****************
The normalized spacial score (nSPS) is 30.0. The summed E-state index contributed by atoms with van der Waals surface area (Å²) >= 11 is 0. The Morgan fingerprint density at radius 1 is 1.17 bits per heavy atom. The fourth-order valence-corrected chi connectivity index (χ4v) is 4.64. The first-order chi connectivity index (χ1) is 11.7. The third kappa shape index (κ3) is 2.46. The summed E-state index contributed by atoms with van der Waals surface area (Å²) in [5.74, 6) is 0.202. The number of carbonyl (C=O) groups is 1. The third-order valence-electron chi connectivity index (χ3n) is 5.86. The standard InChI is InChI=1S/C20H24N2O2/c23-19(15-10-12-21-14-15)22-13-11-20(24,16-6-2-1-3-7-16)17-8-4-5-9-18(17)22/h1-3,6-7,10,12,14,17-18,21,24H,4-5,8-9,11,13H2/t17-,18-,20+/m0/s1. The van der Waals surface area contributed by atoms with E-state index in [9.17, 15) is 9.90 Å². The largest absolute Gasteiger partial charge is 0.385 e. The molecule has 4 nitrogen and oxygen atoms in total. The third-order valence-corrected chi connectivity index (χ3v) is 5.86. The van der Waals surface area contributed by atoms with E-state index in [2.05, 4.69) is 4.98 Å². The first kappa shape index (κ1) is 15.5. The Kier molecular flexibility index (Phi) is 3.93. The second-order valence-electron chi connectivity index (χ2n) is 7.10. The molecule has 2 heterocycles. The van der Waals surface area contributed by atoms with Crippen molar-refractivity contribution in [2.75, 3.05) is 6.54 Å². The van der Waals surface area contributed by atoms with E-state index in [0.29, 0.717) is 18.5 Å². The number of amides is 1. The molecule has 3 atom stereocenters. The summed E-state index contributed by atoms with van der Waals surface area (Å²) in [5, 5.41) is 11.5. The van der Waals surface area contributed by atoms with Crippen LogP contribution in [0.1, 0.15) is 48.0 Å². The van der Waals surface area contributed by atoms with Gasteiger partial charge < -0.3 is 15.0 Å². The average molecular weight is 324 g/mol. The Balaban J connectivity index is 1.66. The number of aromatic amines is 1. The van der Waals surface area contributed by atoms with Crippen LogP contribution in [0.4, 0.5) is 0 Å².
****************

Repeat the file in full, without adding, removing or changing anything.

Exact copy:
The normalized spacial score (nSPS) is 30.0. The summed E-state index contributed by atoms with van der Waals surface area (Å²) >= 11 is 0. The Morgan fingerprint density at radius 1 is 1.17 bits per heavy atom. The fourth-order valence-corrected chi connectivity index (χ4v) is 4.64. The first-order chi connectivity index (χ1) is 11.7. The third kappa shape index (κ3) is 2.46. The summed E-state index contributed by atoms with van der Waals surface area (Å²) in [5.74, 6) is 0.202. The number of carbonyl (C=O) groups is 1. The third-order valence-electron chi connectivity index (χ3n) is 5.86. The standard InChI is InChI=1S/C20H24N2O2/c23-19(15-10-12-21-14-15)22-13-11-20(24,16-6-2-1-3-7-16)17-8-4-5-9-18(17)22/h1-3,6-7,10,12,14,17-18,21,24H,4-5,8-9,11,13H2/t17-,18-,20+/m0/s1. The van der Waals surface area contributed by atoms with E-state index in [9.17, 15) is 9.90 Å². The largest absolute Gasteiger partial charge is 0.385 e. The molecule has 4 nitrogen and oxygen atoms in total. The third-order valence-corrected chi connectivity index (χ3v) is 5.86. The van der Waals surface area contributed by atoms with E-state index in [2.05, 4.69) is 4.98 Å². The first kappa shape index (κ1) is 15.5. The Kier molecular flexibility index (Phi) is 3.93. The second-order valence-electron chi connectivity index (χ2n) is 7.10. The molecule has 2 heterocycles. The van der Waals surface area contributed by atoms with Crippen molar-refractivity contribution in [2.75, 3.05) is 6.54 Å². The van der Waals surface area contributed by atoms with E-state index in [0.29, 0.717) is 18.5 Å². The number of amides is 1. The molecule has 3 atom stereocenters. The summed E-state index contributed by atoms with van der Waals surface area (Å²) in [5, 5.41) is 11.5. The van der Waals surface area contributed by atoms with Crippen LogP contribution in [0.1, 0.15) is 48.0 Å². The van der Waals surface area contributed by atoms with Gasteiger partial charge < -0.3 is 15.0 Å². The average molecular weight is 324 g/mol. The Balaban J connectivity index is 1.66. The number of aromatic amines is 1. The van der Waals surface area contributed by atoms with Crippen LogP contribution in [0.4, 0.5) is 0 Å².